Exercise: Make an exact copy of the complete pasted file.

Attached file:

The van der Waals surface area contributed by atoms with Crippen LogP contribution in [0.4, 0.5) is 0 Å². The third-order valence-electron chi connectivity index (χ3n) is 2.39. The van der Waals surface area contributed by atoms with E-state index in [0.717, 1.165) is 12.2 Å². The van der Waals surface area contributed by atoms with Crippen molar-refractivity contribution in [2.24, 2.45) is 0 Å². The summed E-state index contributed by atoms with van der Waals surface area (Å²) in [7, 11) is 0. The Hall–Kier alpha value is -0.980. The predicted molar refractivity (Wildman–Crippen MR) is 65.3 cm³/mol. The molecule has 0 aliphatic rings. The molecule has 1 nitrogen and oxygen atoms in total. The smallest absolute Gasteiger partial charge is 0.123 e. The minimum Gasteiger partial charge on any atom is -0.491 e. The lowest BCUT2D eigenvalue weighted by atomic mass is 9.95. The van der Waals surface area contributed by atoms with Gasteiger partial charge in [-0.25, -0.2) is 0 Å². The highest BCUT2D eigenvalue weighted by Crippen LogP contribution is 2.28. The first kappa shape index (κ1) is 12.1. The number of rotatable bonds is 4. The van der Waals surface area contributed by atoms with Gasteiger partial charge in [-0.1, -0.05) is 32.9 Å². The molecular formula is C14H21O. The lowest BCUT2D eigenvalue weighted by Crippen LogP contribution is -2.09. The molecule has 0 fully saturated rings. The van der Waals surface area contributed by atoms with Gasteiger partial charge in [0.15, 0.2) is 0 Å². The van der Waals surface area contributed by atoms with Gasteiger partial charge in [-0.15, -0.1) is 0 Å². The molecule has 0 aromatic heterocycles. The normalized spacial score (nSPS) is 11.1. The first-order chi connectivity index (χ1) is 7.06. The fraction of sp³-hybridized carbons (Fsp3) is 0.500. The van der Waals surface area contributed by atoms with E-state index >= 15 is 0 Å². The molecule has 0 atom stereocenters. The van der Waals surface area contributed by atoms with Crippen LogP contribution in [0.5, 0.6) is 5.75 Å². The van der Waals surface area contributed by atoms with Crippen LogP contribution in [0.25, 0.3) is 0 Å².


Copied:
The van der Waals surface area contributed by atoms with Crippen LogP contribution in [0.4, 0.5) is 0 Å². The third-order valence-electron chi connectivity index (χ3n) is 2.39. The van der Waals surface area contributed by atoms with E-state index in [0.717, 1.165) is 12.2 Å². The van der Waals surface area contributed by atoms with Crippen molar-refractivity contribution in [2.24, 2.45) is 0 Å². The summed E-state index contributed by atoms with van der Waals surface area (Å²) in [7, 11) is 0. The Hall–Kier alpha value is -0.980. The predicted molar refractivity (Wildman–Crippen MR) is 65.3 cm³/mol. The molecule has 0 aliphatic rings. The molecule has 1 nitrogen and oxygen atoms in total. The smallest absolute Gasteiger partial charge is 0.123 e. The minimum Gasteiger partial charge on any atom is -0.491 e. The lowest BCUT2D eigenvalue weighted by atomic mass is 9.95. The van der Waals surface area contributed by atoms with Gasteiger partial charge in [-0.25, -0.2) is 0 Å². The highest BCUT2D eigenvalue weighted by Crippen LogP contribution is 2.28. The first kappa shape index (κ1) is 12.1. The number of rotatable bonds is 4. The van der Waals surface area contributed by atoms with Gasteiger partial charge in [-0.1, -0.05) is 32.9 Å². The molecular formula is C14H21O. The lowest BCUT2D eigenvalue weighted by Crippen LogP contribution is -2.09. The molecule has 0 fully saturated rings. The van der Waals surface area contributed by atoms with Gasteiger partial charge in [0.15, 0.2) is 0 Å². The van der Waals surface area contributed by atoms with Gasteiger partial charge in [-0.15, -0.1) is 0 Å². The molecule has 0 aromatic heterocycles. The normalized spacial score (nSPS) is 11.1. The first-order chi connectivity index (χ1) is 7.06. The fraction of sp³-hybridized carbons (Fsp3) is 0.500. The van der Waals surface area contributed by atoms with E-state index >= 15 is 0 Å². The molecule has 0 atom stereocenters. The van der Waals surface area contributed by atoms with Crippen LogP contribution in [0.5, 0.6) is 5.75 Å². The van der Waals surface area contributed by atoms with Crippen LogP contribution in [0.25, 0.3) is 0 Å².